On Tuesday evening, eight people, including six Asian women, were killed in shootings at three different massage parlors in Atlanta and Acworth, Georgia. Police have arrested 21-year-old Robert Aaron Long as a suspect in all three shootings. Long, who was reportedly a frequent visitor to the massage parlors, allegedly told police he went on a rampage because he had “a really bad day” and wanted to “eliminate the temptation” to feed a sex addiction. Georgia Representative Bee Nguyen commented today that the shootings appear to be “at the intersection of gender-based violence, misogyny and xenophobia”.
In the direct aftermath, at 11.49 pm on Tuesday, Celeste Pewter tweeted: “We absolutely need to talk about how Asian women are so often viewed as sexualized, subservient creatures, and the anger and violence that can happen when we fight to push off those stereotypes.”
I agree. We need to talk about it. Last night, my phone filled with messages and posts about the shooting from Asian American women, all of whom had been reminded by the news of harassment or acts of violence in their own lives.
Robin Zheng, assistant professor of philosophy at Yale-NUS College and author of a paper on race and fetishes, explains that a fetish is grounded in the concept of othering. The fetishizer projects stereotyped ideas onto someone, which are often little more than painful racist caricatures. Too often brushed off as harmless, this habit can have profoundly tragic consequences, both quietly continuous and singularly violent.
“I think that the fact that Asian women are stereotyped as sexually alluring or competent, which seems to be a positive trait in general, makes it seem like it’s a positive thing to be stereotyped that way,” Zheng told me. “It’s not necessarily positive, and it can also have the effect of reducing someone, especially someone of a racial minority who is already going to be flattened… to those qualities, and nobody wants to merely be an object of sexual interest.”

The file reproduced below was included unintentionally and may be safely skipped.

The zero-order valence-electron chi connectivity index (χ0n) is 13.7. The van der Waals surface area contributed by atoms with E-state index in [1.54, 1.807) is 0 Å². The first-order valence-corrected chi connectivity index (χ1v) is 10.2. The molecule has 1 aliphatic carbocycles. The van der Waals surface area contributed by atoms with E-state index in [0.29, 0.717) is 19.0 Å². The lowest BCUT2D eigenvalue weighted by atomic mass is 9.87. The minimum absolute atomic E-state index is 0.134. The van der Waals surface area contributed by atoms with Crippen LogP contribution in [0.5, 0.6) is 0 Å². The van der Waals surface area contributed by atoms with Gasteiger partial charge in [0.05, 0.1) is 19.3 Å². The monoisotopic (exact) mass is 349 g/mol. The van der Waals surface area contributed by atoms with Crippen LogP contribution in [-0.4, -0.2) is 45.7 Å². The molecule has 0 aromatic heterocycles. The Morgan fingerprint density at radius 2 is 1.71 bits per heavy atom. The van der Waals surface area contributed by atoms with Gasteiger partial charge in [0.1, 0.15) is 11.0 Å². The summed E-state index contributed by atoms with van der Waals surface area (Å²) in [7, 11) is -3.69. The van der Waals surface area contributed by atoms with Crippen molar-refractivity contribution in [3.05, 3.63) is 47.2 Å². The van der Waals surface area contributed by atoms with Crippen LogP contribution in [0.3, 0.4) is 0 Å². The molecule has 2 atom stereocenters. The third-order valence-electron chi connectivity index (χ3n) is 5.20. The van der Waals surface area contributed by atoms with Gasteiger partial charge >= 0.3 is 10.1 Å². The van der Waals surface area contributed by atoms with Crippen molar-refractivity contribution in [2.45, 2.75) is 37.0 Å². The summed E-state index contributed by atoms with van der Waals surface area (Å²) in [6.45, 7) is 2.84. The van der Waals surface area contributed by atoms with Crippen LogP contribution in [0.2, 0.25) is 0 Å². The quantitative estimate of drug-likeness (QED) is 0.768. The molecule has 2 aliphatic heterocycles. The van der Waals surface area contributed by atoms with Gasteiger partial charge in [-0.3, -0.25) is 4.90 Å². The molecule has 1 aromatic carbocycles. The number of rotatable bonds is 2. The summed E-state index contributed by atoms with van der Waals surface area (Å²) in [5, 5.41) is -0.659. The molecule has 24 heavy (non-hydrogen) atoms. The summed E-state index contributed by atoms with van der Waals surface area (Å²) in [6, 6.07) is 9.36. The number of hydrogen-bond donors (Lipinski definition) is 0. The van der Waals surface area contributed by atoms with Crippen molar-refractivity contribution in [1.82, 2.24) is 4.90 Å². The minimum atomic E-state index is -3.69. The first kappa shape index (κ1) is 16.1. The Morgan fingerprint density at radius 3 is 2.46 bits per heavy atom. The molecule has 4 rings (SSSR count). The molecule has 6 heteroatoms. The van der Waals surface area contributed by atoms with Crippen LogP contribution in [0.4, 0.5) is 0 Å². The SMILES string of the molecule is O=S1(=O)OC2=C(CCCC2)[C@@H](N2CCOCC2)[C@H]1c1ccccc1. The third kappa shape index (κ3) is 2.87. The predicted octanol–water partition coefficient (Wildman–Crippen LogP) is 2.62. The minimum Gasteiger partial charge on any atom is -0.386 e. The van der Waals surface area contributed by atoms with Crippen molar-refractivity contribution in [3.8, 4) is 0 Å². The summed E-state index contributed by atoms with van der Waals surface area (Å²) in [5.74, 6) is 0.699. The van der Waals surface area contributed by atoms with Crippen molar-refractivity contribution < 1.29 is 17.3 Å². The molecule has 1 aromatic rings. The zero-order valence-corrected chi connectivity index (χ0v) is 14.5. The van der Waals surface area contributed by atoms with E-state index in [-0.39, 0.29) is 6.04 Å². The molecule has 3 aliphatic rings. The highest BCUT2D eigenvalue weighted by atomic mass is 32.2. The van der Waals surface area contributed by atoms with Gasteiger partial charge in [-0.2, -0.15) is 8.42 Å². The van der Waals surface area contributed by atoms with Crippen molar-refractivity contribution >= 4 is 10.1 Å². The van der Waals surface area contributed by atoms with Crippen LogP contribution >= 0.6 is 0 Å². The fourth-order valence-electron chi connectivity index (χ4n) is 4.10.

The concept of the subservient, obedient, and sexual Asian woman is grounded in a history of exclusion and violence. Congress enacted the Page Act of 1875 to prevent Chinese sex workers from immigrating to the United States — villainizing both Chinese women and sex workers in the process — and, as a result, prevented all Chinese women from entering the country’s borders. While this prevented all Chinese women from immigrating by their own volition, Asian women were simultaneously being trafficked into the States. Stereotypes of Asian women as little more than sex objects for white American men also have their roots in the American military presence in Asia, from Japanese brothels which were opened up to American troops in 1945 to “camptowns” in South Korea.
This violence is not new. But it is often discounted because Asians are so often seen as so-called “model minorities”.
Ellen Wu explains in her bookThe Color of Success that the model minority myth was an unintended outcome of attempts by Asian Americans to fight against violence and a system of discriminatory policies at the outset of the 20th century. The idea of the easily assimilated, quiet, high-achieving Asian American was a response to damaging portrayals of the Asian people as threatening, which had led to an uptick in violence against Asian immigrants. By the 1960s, the idea had really taken root — and it persists today. It is not a benevolent idea: this docile stereotype is both harmful to the Asian American community and often weaponized against other communities of color.
Last night, I lay awake, thinking about those women in Georgia. And about friends, colleagues, and acquaintances who texted me or popped up on my news feeds, one by one, over and over again. I thought about painful experiences and everyday comments, the small suggestions used to degrade and humiliate.
The experience of being an Asian woman in America involves constantly fighting against — or disappointing — expectations. It is wondering whether this person is interested in you because of you or because of an idea. It is an exercise in caution. And for me, like many others, it is an unconscious exercise in developing a personality far away from sexuality, afraid that any sign of liberation might result in painful backlash, pigeonholing, or outright violence.
As Georgia reminded us last night, that violence is not just an idea. It is a tangible thing just on the edges of the horizon, looming in the background, always too close for comfort and always, always real.
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